It’s been almost two weeks since the Women’s March on Washington took place on January 21st, 2017—the day after Donald Trump was inaugurated and officially became the 45th president of the United States. According to Vox, an estimated 440,000 people attended the march in Washington, D.C., but there were protests in 500 cities and at least 3.3 million people, making it the largest demonstration in US history. The march itself was to protest Trump’s presidency and actually had a larger turnout than the inauguration that occurred the day prior. The march attracted controversy, not only from Trump supporters but from women and activists alike, and for good reason.
The march was first proposed by Teresa Shook, a retired attorney, calling it the ‘Million Woman March.’ The name may seem familiar; this is because the Million Woman March already happened in 1997. Critics, mainly Black women, were quick to point out that using the name was co-opting Black history and that the organizers of the march were all White women, which made it even worse. The criticism and the fact that the organizers seemed to be co-opting a march and struggle that was not theirs, prompted many Women of Color (WoC) and other progressives to refuse to support the march until this was addressed. In response, the March was renamed the “March on Washington” and a statement was released detailing the efforts the organizers were making to make sure it was inclusive, stating also that White women would need to acknowledge their privilege moving forward. This statement came with its own set of criticisms, with WoC still wondering how inclusive the march would actually be, and some White women’s tone-deaf reactions, one claiming that “every woman in our culture is a 2nd class citizen, period.” That comment alone set the tone toward intersectionality within the march.
The size of this march—that was organized in under three months—was overwhelming, but made the twitter hashtag, #NotMyPresident, all the more accurate. Celebrity presences at the march were hard to miss–speeches from Angela Davis, Janelle Monae, America Ferrera, Alicia Keys, to name a few, were powerful and passionate. What was even more moving was the participation of “Mothers of the Movement,” which included Maria Hamilton, Sybrina Fulton, Lucia McBath, and Gwen Carr—all mothers of victims of police brutality in the US.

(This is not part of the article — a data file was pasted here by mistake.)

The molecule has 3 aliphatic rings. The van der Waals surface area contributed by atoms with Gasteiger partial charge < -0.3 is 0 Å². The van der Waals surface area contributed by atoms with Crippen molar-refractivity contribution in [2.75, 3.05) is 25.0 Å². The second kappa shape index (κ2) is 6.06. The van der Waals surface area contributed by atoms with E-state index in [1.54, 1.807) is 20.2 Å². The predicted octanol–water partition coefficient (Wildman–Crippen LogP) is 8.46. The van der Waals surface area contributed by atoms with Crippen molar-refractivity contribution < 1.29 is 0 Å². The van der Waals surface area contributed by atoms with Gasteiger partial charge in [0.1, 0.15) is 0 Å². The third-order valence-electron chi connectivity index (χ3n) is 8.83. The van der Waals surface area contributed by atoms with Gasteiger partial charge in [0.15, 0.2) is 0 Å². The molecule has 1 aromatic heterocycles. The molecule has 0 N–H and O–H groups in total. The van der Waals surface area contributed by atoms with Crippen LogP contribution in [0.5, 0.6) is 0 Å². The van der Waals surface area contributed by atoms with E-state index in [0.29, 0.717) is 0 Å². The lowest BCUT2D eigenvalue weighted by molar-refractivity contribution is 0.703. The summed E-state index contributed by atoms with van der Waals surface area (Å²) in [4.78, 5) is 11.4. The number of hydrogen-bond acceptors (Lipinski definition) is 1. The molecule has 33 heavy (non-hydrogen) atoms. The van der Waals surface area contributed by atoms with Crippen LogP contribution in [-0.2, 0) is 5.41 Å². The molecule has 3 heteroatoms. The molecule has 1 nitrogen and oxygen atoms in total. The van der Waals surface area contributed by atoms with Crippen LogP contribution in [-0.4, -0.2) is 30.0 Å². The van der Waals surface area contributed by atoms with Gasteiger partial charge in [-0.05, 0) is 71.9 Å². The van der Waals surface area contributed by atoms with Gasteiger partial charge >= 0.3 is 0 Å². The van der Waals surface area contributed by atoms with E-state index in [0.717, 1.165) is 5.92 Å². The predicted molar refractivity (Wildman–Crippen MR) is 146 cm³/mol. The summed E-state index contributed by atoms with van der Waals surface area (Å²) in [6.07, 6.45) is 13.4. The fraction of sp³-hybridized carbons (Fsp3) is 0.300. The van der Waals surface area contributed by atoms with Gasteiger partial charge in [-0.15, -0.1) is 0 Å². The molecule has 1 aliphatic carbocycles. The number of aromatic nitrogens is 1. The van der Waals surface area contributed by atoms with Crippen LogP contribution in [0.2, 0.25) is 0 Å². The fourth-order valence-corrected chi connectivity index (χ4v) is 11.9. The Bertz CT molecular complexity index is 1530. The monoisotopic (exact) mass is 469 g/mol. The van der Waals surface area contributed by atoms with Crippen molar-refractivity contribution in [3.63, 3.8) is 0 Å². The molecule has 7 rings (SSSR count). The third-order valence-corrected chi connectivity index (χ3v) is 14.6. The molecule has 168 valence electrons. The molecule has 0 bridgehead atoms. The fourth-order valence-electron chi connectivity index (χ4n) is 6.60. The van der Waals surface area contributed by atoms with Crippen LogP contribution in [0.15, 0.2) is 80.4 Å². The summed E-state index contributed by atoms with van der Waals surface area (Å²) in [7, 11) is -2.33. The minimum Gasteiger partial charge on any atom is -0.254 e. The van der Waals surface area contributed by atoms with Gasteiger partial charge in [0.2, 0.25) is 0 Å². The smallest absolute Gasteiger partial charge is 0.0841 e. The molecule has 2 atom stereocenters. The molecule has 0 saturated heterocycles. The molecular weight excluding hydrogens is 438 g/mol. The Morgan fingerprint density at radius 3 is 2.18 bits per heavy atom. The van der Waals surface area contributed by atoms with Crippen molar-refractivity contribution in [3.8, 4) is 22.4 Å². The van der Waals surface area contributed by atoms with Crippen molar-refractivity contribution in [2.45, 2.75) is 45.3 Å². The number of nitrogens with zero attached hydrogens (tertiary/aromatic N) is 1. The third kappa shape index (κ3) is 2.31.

Protesters outside of the United States traveled to attend the march. Students from the University of Windsor, located in the border city Windsor, ON, and community members attended the march in an act of solidarity with Americans. When asked about the intersectionality of the march, one student, Kiera Royle, says, “It was hard to have one unified experience with the size of the March,” but that the section she was part of, close to the very back, was intersectional in its chants of “Black lives matter” and “no walls from Palestine to Mexico.” She also notes that due to her own privilege, she did not stop and think about issues of intersectionality until after the march. Post-march criticisms included tweets that criticized the march as trans-exclusive due to its vagina-centric nature. With that in mind, there is no one way of labeling accurately due to its size and diversity.
Despite all the valid criticisms of the march, it can be argued that it is one of the most important protests against the Trump presidency. The questions to ask now is, what happens after the march? Are the organizers and attendees going to continue organizing or was this demonstration a one-and-done opportunity for people to like they were part of a cause? According to the Women’s March official website, the organizers have launched a campaign entitled “10 Actions for the first 100 Days” stating that they will “take action on an issue we all care about” every 10 days. The action set for the first 10 days of February involves a “huddle,” in which individuals will get together and create a concrete plan to organize against Trump.
Other answers involve “protest in policy.” Jamiah Adams, a campaign director for moveon.org, explains, “We have the courts…we have petition signing…because the law is being broken, our constitution is being violated and we have to hold these legislatures and Trump accountable.” This still begs the question: will something come out of the women’s march? Or will people forget about it in a few months’—or weeks’—time? Elizabeth Goodyear-Grant, a professor at Queen’s University, believes there is potential if organizers and protestors remain organized.
It is too soon to tell whether the Women’s March on Washington will be successful in its goals. Creating change is difficult and time-consuming, and individuals who marched just to march and don’t expect to organize afterward will quickly learn that protesting does next to nothing in cases where policy change is necessary. Marching on January 21st will not create change overnight.
By Sarah Noureddine
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